Insteadof romance for Valentine’s Day this year, thinkfriendship

Published on Thu, Feb 3, 2005 by mily Bouchard

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Instead of romance for Valentine’s Day this year, think friendship

By Emily Bouchard

With Valentine’s Day bringing thoughts of romance and intimacy into the minds of many people, I thought it would be nice to offer the best way to rekindle affection in a relationship that may need some re-igniting. The key to bringing joy back into your relationship is simple, yet profound. Having a strong friendship will make all the difference in your marriage. That’s it.

How do you cultivate a friendship between the two of you in a regular and meaningful way? By treating each other truly as valued, respected and admired friends. 

Due to patterns and beliefs about marriage and commitment, we often treat out spouses worse than anyone else in our lives. The irony is that once you establish a firm commitment with your life partner, there is a safety to treat each other disrespectfully, rudely, and to take each other for granted in a way you just never would with a dear friend.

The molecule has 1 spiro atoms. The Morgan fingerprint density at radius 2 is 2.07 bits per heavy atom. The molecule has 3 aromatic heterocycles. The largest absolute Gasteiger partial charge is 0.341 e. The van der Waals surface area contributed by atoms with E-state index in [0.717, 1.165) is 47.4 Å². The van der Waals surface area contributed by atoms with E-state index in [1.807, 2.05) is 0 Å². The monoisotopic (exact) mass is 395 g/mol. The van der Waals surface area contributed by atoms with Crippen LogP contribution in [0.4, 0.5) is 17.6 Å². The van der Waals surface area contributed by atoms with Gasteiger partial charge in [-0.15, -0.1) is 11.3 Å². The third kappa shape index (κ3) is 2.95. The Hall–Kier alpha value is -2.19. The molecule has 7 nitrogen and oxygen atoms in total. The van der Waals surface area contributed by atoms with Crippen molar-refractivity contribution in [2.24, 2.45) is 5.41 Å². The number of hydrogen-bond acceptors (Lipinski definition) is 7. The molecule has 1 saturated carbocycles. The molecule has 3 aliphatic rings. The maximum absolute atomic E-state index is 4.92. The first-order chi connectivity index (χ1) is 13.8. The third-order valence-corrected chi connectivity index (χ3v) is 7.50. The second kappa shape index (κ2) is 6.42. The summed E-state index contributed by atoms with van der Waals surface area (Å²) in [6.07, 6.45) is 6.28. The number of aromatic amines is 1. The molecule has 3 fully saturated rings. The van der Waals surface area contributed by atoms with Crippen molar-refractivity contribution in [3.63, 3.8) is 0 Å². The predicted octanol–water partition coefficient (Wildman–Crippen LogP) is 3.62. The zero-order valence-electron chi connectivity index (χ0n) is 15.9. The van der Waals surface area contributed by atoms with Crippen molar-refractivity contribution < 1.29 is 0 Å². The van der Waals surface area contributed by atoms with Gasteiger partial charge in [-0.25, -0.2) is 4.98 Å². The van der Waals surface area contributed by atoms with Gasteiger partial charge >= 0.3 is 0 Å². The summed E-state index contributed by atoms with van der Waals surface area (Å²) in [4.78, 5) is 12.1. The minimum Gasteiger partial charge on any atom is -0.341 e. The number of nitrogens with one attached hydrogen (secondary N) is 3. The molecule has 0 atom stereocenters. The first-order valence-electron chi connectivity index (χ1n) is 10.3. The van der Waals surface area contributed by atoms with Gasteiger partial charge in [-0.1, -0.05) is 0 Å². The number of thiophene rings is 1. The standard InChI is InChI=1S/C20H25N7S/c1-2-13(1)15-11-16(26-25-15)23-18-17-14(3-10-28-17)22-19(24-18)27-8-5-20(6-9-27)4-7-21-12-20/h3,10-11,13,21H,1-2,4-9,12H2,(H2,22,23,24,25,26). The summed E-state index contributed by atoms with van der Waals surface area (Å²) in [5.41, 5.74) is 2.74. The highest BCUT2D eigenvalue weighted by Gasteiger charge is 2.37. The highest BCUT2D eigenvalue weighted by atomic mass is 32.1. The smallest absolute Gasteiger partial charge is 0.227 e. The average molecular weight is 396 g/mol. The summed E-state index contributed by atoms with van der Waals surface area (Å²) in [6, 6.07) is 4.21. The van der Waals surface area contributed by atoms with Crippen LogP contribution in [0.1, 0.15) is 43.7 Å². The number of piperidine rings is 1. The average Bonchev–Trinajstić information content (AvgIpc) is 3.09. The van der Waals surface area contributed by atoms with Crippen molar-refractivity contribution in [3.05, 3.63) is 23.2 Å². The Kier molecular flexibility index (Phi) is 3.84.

The beauty of applying the principle of friendship in your relationship is that you can start any time, and you can determine from day to day how you want to treat each other. This is something you have complete control over, and something that starts with you, from your heart – without attachment to how the other person responds. Typically, when a person is treated with respect, honor, and admiration, they tend to want to reciprocate and naturally do so. If they do not, then you need to seriously look at what past hurts and resentments they are holding onto in order to protect themselves and keep themselves from getting wounded again. It may take some time for the trust to return, especially if there have been years of criticism and contempt between the two of you. Choosing to treat each other as friends is a great place to start healing those wounds of the past.

Resources:
For more information on ways to cultivate friendship in your marriage, I highly recommend the book: The Seven Principles for Making Marriage Work by John Gottman and Nan Silver.

(Author: Emily Bouchard, MSSW, author of Conquering Conflict and StepHeroes, a newsletter serving over 2,600 stepfamilies at www.blended-families.com )